A Blog by International Students at Leiden University
Last Friday, my alarm goes off at 5:00 — EEK-EEK-EEK — I quickly fumble with my phone as if my life depends on it, turn off the alarm, roll over, and go back to sleep. The sun wasn’t up, so why should I be? I vaguely recall thinking about a bus… 5:30 rolls around and my strategic second alarm goes off. Oh right, the bus to Toronto leaves in 1 hour… 1 hour!? That’s too soon.
I pack my things as fast as possible, eat a quick cereal, wake up Ainsley and Andrew to say goodbye, and run to the metro. I have 30 minutes to get to the bus station, check in, and get on the bus. Every second on the underground passes agonizingly slowly. The metro is off schedule, and I’m not going to make it! I sprint to the bus station, not exactly knowing where it is, carrying 20kg on my back. I can’t find the bus, and the realization sets in that I’m doomed. Fortune shines and I’m able to transfer my ticket to the next bus, and I breath easily again. This places me in Toronto at 13:30, theoretically.
The bus is trundling down the highway, and I’m sitting beside an attractive member of the opposite sex chatting amiably about this and that, when the bus starts to shudder and squeak. We grind to a halt, and the driver says we’ve broken down. Perfect, I’ll probably miss my connection with my dad in Toronto now… We spill out of the bus, and wait for help in the sweltering heat.
A working bus arrives to collect us, and eventually we roll into Toronto at the peak of rush hour. I hop on the subway and go to our meeting place, Yorkdale Mall, a gigantic mall where I am to meet my dad at Starbucks. Yorkdale Mall is only the size of a small town. There are several starbucks, and I must have circumnavigated the place three times before I finally found him. Alas, we finally get on the road with over a million other vehicles all heading north for the weekend, and we start the long journey to our cottage. Luckily, the view is spectacular. Canada is in full glory; beauty shines where ever you go!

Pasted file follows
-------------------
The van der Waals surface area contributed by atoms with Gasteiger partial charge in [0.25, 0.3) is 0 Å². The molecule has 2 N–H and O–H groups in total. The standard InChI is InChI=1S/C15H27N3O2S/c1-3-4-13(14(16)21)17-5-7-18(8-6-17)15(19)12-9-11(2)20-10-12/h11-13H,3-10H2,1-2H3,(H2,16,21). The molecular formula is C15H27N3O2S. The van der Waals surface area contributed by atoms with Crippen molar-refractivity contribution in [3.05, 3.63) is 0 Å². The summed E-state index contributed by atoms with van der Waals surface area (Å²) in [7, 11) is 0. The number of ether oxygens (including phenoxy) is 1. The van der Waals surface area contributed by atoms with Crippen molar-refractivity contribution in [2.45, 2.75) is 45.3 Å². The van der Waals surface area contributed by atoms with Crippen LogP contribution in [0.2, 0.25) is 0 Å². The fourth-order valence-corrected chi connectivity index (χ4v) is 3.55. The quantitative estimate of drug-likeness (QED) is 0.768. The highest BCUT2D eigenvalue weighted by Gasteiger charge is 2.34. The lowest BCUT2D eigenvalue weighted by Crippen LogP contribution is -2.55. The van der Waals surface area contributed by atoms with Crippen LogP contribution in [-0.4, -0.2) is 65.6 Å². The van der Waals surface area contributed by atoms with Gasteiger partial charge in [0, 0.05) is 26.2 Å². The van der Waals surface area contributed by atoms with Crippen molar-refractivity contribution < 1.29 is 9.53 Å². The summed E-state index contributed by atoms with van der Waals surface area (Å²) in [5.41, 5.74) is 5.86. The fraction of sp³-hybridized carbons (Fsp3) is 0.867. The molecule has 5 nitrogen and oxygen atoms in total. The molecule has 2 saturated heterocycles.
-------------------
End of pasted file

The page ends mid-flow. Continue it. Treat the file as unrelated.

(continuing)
Today, my dreams fade like an echoing cascade of soft whispers. A ukulele starts playing and then Israel Kamakawiwo’ole’s silky voice begins,
“Oohh Oohh Oooh… Somewhere over the rainbow, way up high, and the dreams that you dreamed of, once in a lullabye, ahhh ooohh…”
My alarm is much different now. I’m finally reaching peak relaxation, a goal I’ve had since leaving on this summer adventure. It’s just me and my dad at our camp in McGregor Bay in northern Ontario. In northern Ontario they call a cottage a camp in their funny little dialect. That means no internet, no sounds of traffic or crowds of people, no pollution, puffs of cigarettes, squeals of tires, or sidewalks. Just chirping birds, wind in the trees, the sounds of my guitar, the crash of waves, the occasional boat, and my cat’s purr. (I’m only able to post this blog post by having my dad shell out money on his cell 3G, so I can tether.)
How did I get here? It was quite the ordeal. My last two days in Montreal were hasty, as I tried to see everyone before I left. Wednesday night I went out swing dancing with a friend, and then later met up with my cousin and his friends at la Salon Daome, a subtle little lounge tucked away on Mont Royal, where DJ Manoo gave a 5 hour set (check out his Soundcloud here). Most people were tripping with big eyes, and dancing some sick beats. Shots were $2 before midnight!
Thursday was pretty sweet too! I made my last visit to a company, where I made a proposal for future work with them, which is pretty exciting. Ainsley and I had dinner and we watched Oblivion, a movie with Tom Cruise that I really liked. You’d like it too if you liked Blade Runner, Interstellar, or the Matrix. Later I went to a friend’s show at l’Exit Bar on Saint-Denis, where I met a few of his friends and family. Saint-Denis was awash in a festival, and the streets were full of happy people.
Throughout all these blogs I wonder, do I give them a long detailed story of my adventure, which goes into far less detail than a good conversation could give, or do I equivocate that it has merely been “good”. It’s a little bit of a shame to start a story and stop it unfinished. I’ve been trying to provide just enough detail to keep it interesting. I’ll probably go dark now for a while, whilst I work hard at relaxing.